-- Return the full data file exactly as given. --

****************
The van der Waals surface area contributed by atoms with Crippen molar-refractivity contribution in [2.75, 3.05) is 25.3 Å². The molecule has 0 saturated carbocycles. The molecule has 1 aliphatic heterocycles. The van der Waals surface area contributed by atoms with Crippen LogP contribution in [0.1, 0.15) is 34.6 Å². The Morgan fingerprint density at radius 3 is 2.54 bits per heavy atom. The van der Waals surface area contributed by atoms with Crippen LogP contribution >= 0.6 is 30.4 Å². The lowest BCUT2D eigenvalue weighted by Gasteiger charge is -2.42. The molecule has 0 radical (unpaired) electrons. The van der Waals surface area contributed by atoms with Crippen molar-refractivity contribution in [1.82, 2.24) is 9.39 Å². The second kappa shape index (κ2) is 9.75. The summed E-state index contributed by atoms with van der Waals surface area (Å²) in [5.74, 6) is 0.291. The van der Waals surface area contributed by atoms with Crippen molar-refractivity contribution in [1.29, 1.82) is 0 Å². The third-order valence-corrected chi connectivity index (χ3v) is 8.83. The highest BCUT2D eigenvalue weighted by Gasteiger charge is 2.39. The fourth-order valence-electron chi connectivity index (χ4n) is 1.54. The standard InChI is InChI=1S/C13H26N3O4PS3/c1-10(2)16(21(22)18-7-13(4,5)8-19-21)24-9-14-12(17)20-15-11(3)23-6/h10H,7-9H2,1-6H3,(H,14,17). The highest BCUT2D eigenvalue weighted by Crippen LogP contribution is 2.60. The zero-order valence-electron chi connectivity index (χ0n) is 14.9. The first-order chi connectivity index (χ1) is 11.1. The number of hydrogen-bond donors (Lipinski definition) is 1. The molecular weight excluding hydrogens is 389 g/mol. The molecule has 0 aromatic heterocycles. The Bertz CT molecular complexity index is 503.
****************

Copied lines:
The van der Waals surface area contributed by atoms with Crippen molar-refractivity contribution in [2.75, 3.05) is 25.3 Å². The molecule has 0 saturated carbocycles. The molecule has 1 aliphatic heterocycles. The van der Waals surface area contributed by atoms with Crippen LogP contribution in [0.1, 0.15) is 34.6 Å². The Morgan fingerprint density at radius 3 is 2.54 bits per heavy atom. The van der Waals surface area contributed by atoms with Crippen LogP contribution >= 0.6 is 30.4 Å². The lowest BCUT2D eigenvalue weighted by Gasteiger charge is -2.42. The molecule has 0 radical (unpaired) electrons. The van der Waals surface area contributed by atoms with Crippen molar-refractivity contribution in [1.82, 2.24) is 9.39 Å². The second kappa shape index (κ2) is 9.75. The summed E-state index contributed by atoms with van der Waals surface area (Å²) in [5.74, 6) is 0.291. The van der Waals surface area contributed by atoms with Crippen molar-refractivity contribution in [1.29, 1.82) is 0 Å². The third-order valence-corrected chi connectivity index (χ3v) is 8.83. The highest BCUT2D eigenvalue weighted by Gasteiger charge is 2.39. The fourth-order valence-electron chi connectivity index (χ4n) is 1.54. The standard InChI is InChI=1S/C13H26N3O4PS3/c1-10(2)16(21(22)18-7-13(4,5)8-19-21)24-9-14-12(17)20-15-11(3)23-6/h10H,7-9H2,1-6H3,(H,14,17). The highest BCUT2D eigenvalue weighted by Crippen LogP contribution is 2.60. The zero-order valence-electron chi connectivity index (χ0n) is 14.9. The first-order chi connectivity index (χ1) is 11.1. The number of hydrogen-bond donors (Lipinski definition) is 1. The molecular weight excluding hydrogens is 389 g/mol. The molecule has 0 aromatic heterocycles. The Bertz CT molecular complexity index is 503.